CommunicationCreativityDemeanourMeeting CulturePerseverancePhobiasStage Fright
Phobias: A Plague or Mutations of the Basic Instinct?
Phobia is Greek and means to be afraid of something. In the non-Greek world, it is mainly used in psychological terms, signifying severe fear as in: terrified and: neurotic and: in need of professional treatment. Those in the grip of a veritable phobia are panic-stricken and paralyzed when it comes to tackling certain situations. Phobias are relics of our evolutionary past and were quite useful back then. Should a ferocious sabre-toothed tiger – teeth bared – spring up inadvertently from the undergrowth with an intimidating roar, the primitive brain would switch to red-alert and reliably signal to the short-legged homo erectus: RUN as fast as you can! It was a matter of survival, and the same basic instinct takes control over us in perilous situations until this day.
Reading time: about 3 minutes
Age PyramidAltruismCommunicationDemeanourGeneration YMeeting CultureRespect
Longevity and the future Population Structure
A World Bank report makes it clear: Owing to the demographic evolution, and the consequent shrinkage of a working age population, it becomes important to keep older workers in the labor force longer. A changed pension policy accompanied by a flexible labor market should enable them to remain in the workforce and retain a high level of productivity. Presently, the prognosis for the future population structure resembles a column that may change to the shape of an inverting pyramid – with smaller cohorts of working age population expected to support the larger ones of elderly retirees. With rising longevity suggesting an average life expectancy after retirement of 15 years, the elderly are encouraged to spend their healthy years in the labor force rather than in retirement. This not only feeds pension funds, but also helps maintain the living standard enjoyed while working and reduces poverty among the elderly significantly. The following poem is a reminder of all those well-known facts – and relates to the meetings industry.
Reading time: about 4 minutes
Overfishing is only half of the story, says Paul Greenberg in his talk. The other half is about the boom in fish farming and aquaculture, which – over the past few years – has started to exceed the amount of wild fish produced. In America and a great part of the Western World, shrimp is by far the most consumed seafood. 5, 10, 15 pounds of wild fish – deemed trash fish by the fishing industry – are killed to bring one pound of shrimp to the market. Filmmaker Mark Benjamin called the phenomenon “Grinding Nemo“: Shrimp dredgers vacuum up a huge amount of by-catch that is then minced and turned into shrimp feed. An „ecosystem literally eating itself and spitting out shrimp“. A recent study has found that dredging for shrimp represents one of the most carbon-intensive ways of fishing there is.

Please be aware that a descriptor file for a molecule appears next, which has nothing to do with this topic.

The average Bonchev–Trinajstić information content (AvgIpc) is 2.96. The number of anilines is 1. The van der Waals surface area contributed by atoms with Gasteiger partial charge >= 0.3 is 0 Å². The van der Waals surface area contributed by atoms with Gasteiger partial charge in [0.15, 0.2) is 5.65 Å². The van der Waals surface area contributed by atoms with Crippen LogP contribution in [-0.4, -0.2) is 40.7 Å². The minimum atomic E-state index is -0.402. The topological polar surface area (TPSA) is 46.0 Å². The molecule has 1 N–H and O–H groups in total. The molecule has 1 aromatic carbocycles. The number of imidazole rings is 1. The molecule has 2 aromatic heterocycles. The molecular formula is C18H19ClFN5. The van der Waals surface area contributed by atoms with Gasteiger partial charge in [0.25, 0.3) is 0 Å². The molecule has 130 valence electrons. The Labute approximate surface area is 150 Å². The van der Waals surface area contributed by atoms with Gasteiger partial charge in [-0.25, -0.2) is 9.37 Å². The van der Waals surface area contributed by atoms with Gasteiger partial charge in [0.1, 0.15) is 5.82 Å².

Reading time: about 1 minute
BethlehemChristmasClement Clark MooreJesus ChristOdinSanta ClausSleipnirSt. NicholasTraditions
It’s Christmas time, and most of us are sucked up by the current that swashes along with it. Year by year, it seems to be swashing earlier and to suck more. Easter rabbits have hardly vanished from shelves, August-heat still blazing and: forward come chocolate Santa Clauses and gingerbread loaves, twinkling stardust-sprinkled Christmas balls and light chains. By October, carols obtrusively blaring from loudspeakers near and far have long lost their magic – and meaning. In November, commerce and media insist that it is high time for us to finalise our Christmas shopping, and we are constantly reminded that the western-world citizen spends an average of 280 Euros on presents alone. Those who won’t comply, will forever be stigmatised stingy misanthropists, who – not even for the holiest of occasions – overcome their revolting parsimony.
Reading time: about 6 minutes
Zzzzzzzzzzp! Flash! There you go! A spiteful and cowardly camouflaged radar trap has lashed out at you once again, and another costly and questionably handsome snapshot is on its way into your post box. Fuming traffic offenders are said to have clandestinely returned to the place of crime to take revenge – fortified by a bunch of best-friends’ hercules’s and in order to punish the wicked contraption out of its wits. Ignoring, that there’s sure to be another invincible clone around the next corner. Instead of adding up on the offence front, avoiding speeding and/or respecting red traffic lights may actually do the trick fairly well and entail far less trouble: It allows short tempers to lie dormant just a little longer and lends bank statements a so much more encouraging appearance. Similar to police records …
Reading time: about 2 minutes